Energy Transition, Uncertainty, and the Implications of Change in the Risk Preferences of Fossil Fuels Investors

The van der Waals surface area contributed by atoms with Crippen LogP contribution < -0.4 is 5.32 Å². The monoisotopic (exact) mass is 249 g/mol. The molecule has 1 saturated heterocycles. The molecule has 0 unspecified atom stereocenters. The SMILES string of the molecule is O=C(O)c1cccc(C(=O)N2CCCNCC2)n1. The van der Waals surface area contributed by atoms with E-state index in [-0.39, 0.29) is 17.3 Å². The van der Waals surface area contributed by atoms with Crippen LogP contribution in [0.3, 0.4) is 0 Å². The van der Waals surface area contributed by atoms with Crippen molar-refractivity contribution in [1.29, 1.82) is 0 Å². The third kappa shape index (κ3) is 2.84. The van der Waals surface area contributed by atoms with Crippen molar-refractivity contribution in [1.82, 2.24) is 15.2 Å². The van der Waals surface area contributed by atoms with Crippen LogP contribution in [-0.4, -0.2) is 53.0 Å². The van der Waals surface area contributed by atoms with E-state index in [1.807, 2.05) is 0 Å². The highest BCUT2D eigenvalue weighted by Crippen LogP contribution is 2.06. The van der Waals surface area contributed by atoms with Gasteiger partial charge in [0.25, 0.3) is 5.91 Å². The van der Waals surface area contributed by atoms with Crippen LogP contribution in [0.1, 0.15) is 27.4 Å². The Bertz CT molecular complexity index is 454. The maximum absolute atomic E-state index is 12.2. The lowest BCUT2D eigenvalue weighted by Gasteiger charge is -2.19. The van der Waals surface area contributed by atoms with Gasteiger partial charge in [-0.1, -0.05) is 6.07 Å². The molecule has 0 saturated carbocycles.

Energy transition risk is often viewed as a long-term risk, the impacts of which will not be felt for decades to come. However, this view is an imprecise presentation of reality. This is because although completion of transition might take decades, the increased uncertainty around the transition impacts the energy markets on a much shorter time scale than the transition itself. This article presents the results of a survey of institutional investors on hurdle rates for new energy projects and compares it with information available in the public domain about discount rates on completed projects. The survey shows that uncertainties associated with energy transition have already started to alter the risk preferences of investors in fossil fuel projects. Investors are demanding a much higher hurdle rate in order to invest in long cycle oil and coal projects. We contend that such changes in risk preferences will have several key implications for fossil fuel markets. First, the payback period of discounted investment costs is extended dis-incentivising long cycle projects, therefore concentrating upstream investment around short-term projects with shorter payback periods. Second, it impacts asset valuation of fossil fuel companies with consequences for firms’ cash flows and asset payoffs. Third, it encourages the oil and gas companies to adopt a low risk operation model, focus on the harvesting phase of their oil assets, and move away from exploration, appraisal and development. Fourth, it could affect the volume of available supplies if there is not enough investment into the sector with potential consequences on prices depending on demand projections. Fifth, it could affect the long-term price of oil when energy markets start to price in transition related risks. Sixth, the energy transition process could be accelerated as higher long-term oil prices improve the economics of alternative resources.